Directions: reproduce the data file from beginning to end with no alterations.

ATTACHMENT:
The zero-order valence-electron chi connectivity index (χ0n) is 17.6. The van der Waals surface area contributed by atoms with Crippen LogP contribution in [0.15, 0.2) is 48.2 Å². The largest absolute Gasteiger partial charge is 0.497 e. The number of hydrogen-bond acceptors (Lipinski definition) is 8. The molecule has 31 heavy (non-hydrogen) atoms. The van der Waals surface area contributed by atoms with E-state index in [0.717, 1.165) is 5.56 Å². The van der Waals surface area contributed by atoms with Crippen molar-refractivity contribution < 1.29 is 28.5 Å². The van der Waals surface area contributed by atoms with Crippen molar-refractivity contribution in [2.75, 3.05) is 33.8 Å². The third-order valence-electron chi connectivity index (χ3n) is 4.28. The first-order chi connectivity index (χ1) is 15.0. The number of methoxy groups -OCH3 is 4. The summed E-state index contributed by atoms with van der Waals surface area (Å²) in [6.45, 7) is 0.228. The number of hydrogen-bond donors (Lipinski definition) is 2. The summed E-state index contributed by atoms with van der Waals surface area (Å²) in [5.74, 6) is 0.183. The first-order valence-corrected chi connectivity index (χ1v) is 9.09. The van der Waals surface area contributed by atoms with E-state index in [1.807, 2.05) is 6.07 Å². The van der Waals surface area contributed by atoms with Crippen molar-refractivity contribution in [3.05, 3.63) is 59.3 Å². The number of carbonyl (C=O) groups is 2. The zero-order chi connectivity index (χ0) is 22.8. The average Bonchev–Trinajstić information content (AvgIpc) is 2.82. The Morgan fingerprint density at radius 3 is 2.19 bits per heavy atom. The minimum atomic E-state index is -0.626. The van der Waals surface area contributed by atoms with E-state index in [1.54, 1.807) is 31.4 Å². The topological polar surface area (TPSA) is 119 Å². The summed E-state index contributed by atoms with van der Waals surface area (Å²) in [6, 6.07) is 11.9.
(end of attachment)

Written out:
The zero-order valence-electron chi connectivity index (χ0n) is 17.6. The van der Waals surface area contributed by atoms with Crippen LogP contribution in [0.15, 0.2) is 48.2 Å². The largest absolute Gasteiger partial charge is 0.497 e. The number of hydrogen-bond acceptors (Lipinski definition) is 8. The molecule has 31 heavy (non-hydrogen) atoms. The van der Waals surface area contributed by atoms with E-state index in [0.717, 1.165) is 5.56 Å². The van der Waals surface area contributed by atoms with Crippen molar-refractivity contribution < 1.29 is 28.5 Å². The van der Waals surface area contributed by atoms with Crippen molar-refractivity contribution in [2.75, 3.05) is 33.8 Å². The third-order valence-electron chi connectivity index (χ3n) is 4.28. The first-order chi connectivity index (χ1) is 15.0. The number of methoxy groups -OCH3 is 4. The summed E-state index contributed by atoms with van der Waals surface area (Å²) in [6.45, 7) is 0.228. The number of hydrogen-bond donors (Lipinski definition) is 2. The summed E-state index contributed by atoms with van der Waals surface area (Å²) in [5.74, 6) is 0.183. The first-order valence-corrected chi connectivity index (χ1v) is 9.09. The van der Waals surface area contributed by atoms with E-state index in [1.807, 2.05) is 6.07 Å². The van der Waals surface area contributed by atoms with Crippen molar-refractivity contribution in [3.05, 3.63) is 59.3 Å². The number of carbonyl (C=O) groups is 2. The zero-order chi connectivity index (χ0) is 22.8. The average Bonchev–Trinajstić information content (AvgIpc) is 2.82. The Morgan fingerprint density at radius 3 is 2.19 bits per heavy atom. The minimum atomic E-state index is -0.626. The van der Waals surface area contributed by atoms with E-state index in [1.54, 1.807) is 31.4 Å². The topological polar surface area (TPSA) is 119 Å². The summed E-state index contributed by atoms with van der Waals surface area (Å²) in [6, 6.07) is 11.9.